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Islamic State 'a monstrous magnet for the worst' Bernard Henri-Levy BBC News

Published on 27 Jul 2016

"Terrorists are "psychopaths and fascists" and so-called Islamic State "a monstrous magnet for the worst" says Bernard Henri-Levy. The French philosopher and public intellectual tells John Humphrys that populations under attack from terrorism need to develop a kind of "sixth sense" of danger, accepting that an attack could happen at any time."

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Comment by Suzanna on July 28, 2016 at 3:58pm

Glad to hear it, I feel sorry for the people at that station must be un-nerving. Haha no I don't think we'd be top of their list.

Comment by Stephen on July 28, 2016 at 3:28pm

I love the Isle of Man I used to go there as a kid. And quite honestly I wouldn't mind retiring there. When ISIS is planning its next atrocity I don't think the Isle of Man comes into their minds. ha ha

My Niece works in another RAF station nearer too London she was only there to help out during the open day.

Comment by Suzanna on July 28, 2016 at 3:20pm

That's scary I would feel extremely uncomfortable there. I hope your niece is ok, that was such a horrible thing to happen. Hopfully they catch those responsible soon, and the rest of them. I'm very fortunate to live around where it is very safe and although it does rain all the time the rain won't kill me. Luckily there aren't many teenagers around where I live because I'm not in the town centre anymore, although you still get your fair share of rude comments and shitty looks, for the most part they aren't dangerous. Mostly drunken fights/harrasment, drug related crimes and sex crimes, wife beating the usual undercurrent of any town really. There is a culture here that they would happily grass on their own family and friends which makes it safer. There isn't really anywhere to run or hide from police.

Comment by Stephen on July 28, 2016 at 2:14pm

I totally agree Suzanna. We have young Muslim teens in my neighbourhood who think its funny to act up around people, but with the situation as it is both communities have to act with restraint and respect. I live in a part of London around Edgware road which has become known jokingly as Arabastan. Its a two mile stretch of road from Marble arch to Kilburn High road. I'm not joking when I say you feel all eyes burning on you when you pass through this area. My niece works in the RAF station which had two people attempt to kidnap a squaddie the other day.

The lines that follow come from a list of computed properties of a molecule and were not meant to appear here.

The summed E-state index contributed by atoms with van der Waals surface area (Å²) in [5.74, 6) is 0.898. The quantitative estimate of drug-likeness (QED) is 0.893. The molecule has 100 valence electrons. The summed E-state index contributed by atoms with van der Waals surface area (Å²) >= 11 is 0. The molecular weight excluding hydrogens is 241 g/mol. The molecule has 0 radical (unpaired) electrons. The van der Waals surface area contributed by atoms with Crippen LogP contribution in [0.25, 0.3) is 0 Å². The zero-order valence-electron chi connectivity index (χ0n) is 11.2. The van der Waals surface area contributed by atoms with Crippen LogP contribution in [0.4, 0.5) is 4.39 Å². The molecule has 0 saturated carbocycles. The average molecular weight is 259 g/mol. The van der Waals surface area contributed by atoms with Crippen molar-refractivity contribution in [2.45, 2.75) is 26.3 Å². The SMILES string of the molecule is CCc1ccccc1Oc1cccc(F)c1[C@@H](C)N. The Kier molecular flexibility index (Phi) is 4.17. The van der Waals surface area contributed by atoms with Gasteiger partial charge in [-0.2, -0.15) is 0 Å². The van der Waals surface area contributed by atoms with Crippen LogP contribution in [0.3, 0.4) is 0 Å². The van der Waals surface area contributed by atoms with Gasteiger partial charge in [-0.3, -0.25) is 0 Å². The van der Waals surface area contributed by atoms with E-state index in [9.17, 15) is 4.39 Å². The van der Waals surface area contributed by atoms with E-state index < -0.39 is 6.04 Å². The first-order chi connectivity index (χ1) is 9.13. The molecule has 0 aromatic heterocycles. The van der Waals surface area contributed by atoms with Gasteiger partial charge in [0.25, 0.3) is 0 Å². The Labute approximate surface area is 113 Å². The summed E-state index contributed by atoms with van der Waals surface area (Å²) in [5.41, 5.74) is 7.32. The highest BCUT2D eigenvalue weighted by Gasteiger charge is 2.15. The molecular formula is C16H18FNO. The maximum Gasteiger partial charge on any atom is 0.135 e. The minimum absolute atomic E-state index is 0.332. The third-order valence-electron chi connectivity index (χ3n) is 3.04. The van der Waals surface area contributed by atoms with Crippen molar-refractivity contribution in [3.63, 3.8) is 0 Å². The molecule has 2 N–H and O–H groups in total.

Pair who tried to kidnap RAF Marham serviceman 'part of larger gang' 

http://www.telegraph.co.uk/news/2016/07/23/attackers-who-attempted-... 

Comment by Suzanna on July 28, 2016 at 12:03pm

this isn't to say I wouldn't be twitched about the whole thing, there is the twitched irrational part of my brain and the quiet rational side which thinks, why bother getting worried.

Comment by Suzanna on July 28, 2016 at 11:19am

Thanks for taking on this subject it's a difficult topic. We don't want to alienate people who come here or be paranoid but if you see someone who looks shifty they could just be knicking phones or something not necessarily a terrorist. At the end of the day it's hard to tell why somone is behaving strangely, maybe a relative just died maybe they just have special needs or are on drugs who can tell. You can't tell who is muslim unless they are practicing females, who, it seems are far less likely to commit acts of terrorism and yet are experiencing the brunt of "islamaphobia" purely because they are identifiable muslims.

I don't think that it is up to schools, parents, the government or worshipers from mosques to be held responsible for the actions of a small group or individuals who decide to commint crimes. If they know nothing they can not do anything. Apparently, sometimes they do know something, inform the relevant authorities and still nothing happens. In my opinion that is a problem with the law. sorry I'm going off on a tangent.

I also thought this was just a silly thing that would be over with soon. Having said all of that I would still feel uneasy around Muslims at the moment, which is a great shame. I don't think that anyone can be on guard though for these attacks because they happen quickly and often involve unthinkable actions. By the time you know whats happening you're already gone. But really should we worry about the unpredictable actions of the odd nut job?

Comment by Stephen on July 27, 2016 at 4:26pm

I think for the first time I realised just how long this struggle is going to be with us. I naively imagined that this growth of Islamism was a phase the world was going through, and it would cease just as quickly as it began. Recently with the rise of the lone attacker, where it would seem that a person would suddenly turn on their neighbours and use whatever weapon came to hand, a truck, knife, axe, and homemade explosives. I don't know how it feels in America, but here in the UK and Europe people are beginning to look over their shoulders, especially if you are like me and  live in areas with a large Muslim population. I hate feeling this way but I know, by a long way, I'm not the only one. All my life I've fought against racism and bigotry. But those battles against the far right in my early days seem so simple now. What we can do is to keep hold to the ideas of social democracy and liberal ideas. We must defend against anyone who threatens those ideals. 

Comment by Stephen on July 27, 2016 at 3:31pm

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